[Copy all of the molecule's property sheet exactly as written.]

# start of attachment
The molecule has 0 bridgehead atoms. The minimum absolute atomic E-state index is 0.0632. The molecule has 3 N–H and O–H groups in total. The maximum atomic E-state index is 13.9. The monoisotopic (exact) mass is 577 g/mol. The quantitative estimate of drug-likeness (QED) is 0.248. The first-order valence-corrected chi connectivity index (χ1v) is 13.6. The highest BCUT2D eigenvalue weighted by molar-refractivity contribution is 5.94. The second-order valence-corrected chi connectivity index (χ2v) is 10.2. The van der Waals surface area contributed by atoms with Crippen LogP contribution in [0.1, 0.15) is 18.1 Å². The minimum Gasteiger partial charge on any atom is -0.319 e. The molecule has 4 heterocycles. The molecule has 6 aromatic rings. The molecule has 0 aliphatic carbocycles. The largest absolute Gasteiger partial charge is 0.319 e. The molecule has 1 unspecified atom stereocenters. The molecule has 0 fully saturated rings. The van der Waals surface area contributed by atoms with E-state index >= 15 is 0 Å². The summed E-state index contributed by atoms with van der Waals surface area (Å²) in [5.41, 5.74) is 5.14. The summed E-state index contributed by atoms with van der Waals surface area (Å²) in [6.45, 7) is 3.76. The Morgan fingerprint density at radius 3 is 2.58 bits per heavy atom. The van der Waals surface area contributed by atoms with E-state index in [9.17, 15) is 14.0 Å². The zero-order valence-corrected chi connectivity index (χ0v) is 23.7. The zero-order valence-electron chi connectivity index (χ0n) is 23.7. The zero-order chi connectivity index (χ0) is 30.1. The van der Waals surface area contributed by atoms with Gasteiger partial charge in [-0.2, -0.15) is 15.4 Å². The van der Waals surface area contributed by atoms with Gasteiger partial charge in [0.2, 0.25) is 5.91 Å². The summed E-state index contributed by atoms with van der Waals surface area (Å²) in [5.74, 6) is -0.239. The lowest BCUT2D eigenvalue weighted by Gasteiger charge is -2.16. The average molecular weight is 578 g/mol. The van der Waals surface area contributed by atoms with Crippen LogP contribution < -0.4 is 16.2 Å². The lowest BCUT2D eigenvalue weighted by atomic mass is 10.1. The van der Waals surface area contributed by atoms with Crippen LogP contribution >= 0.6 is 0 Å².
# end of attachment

The molecule has 0 bridgehead atoms. The minimum absolute atomic E-state index is 0.0632. The molecule has 3 N–H and O–H groups in total. The maximum atomic E-state index is 13.9. The monoisotopic (exact) mass is 577 g/mol. The quantitative estimate of drug-likeness (QED) is 0.248. The first-order valence-corrected chi connectivity index (χ1v) is 13.6. The highest BCUT2D eigenvalue weighted by molar-refractivity contribution is 5.94. The second-order valence-corrected chi connectivity index (χ2v) is 10.2. The van der Waals surface area contributed by atoms with Crippen LogP contribution in [0.1, 0.15) is 18.1 Å². The minimum Gasteiger partial charge on any atom is -0.319 e. The molecule has 4 heterocycles. The molecule has 6 aromatic rings. The molecule has 0 aliphatic carbocycles. The largest absolute Gasteiger partial charge is 0.319 e. The molecule has 1 unspecified atom stereocenters. The molecule has 0 fully saturated rings. The van der Waals surface area contributed by atoms with E-state index >= 15 is 0 Å². The summed E-state index contributed by atoms with van der Waals surface area (Å²) in [5.41, 5.74) is 5.14. The summed E-state index contributed by atoms with van der Waals surface area (Å²) in [6.45, 7) is 3.76. The Morgan fingerprint density at radius 3 is 2.58 bits per heavy atom. The van der Waals surface area contributed by atoms with E-state index in [9.17, 15) is 14.0 Å². The zero-order valence-corrected chi connectivity index (χ0v) is 23.7. The zero-order valence-electron chi connectivity index (χ0n) is 23.7. The zero-order chi connectivity index (χ0) is 30.1. The van der Waals surface area contributed by atoms with Gasteiger partial charge in [-0.2, -0.15) is 15.4 Å². The van der Waals surface area contributed by atoms with Gasteiger partial charge in [0.2, 0.25) is 5.91 Å². The summed E-state index contributed by atoms with van der Waals surface area (Å²) in [5.74, 6) is -0.239. The lowest BCUT2D eigenvalue weighted by Gasteiger charge is -2.16. The average molecular weight is 578 g/mol. The van der Waals surface area contributed by atoms with Crippen LogP contribution < -0.4 is 16.2 Å². The lowest BCUT2D eigenvalue weighted by atomic mass is 10.1. The van der Waals surface area contributed by atoms with Crippen LogP contribution >= 0.6 is 0 Å².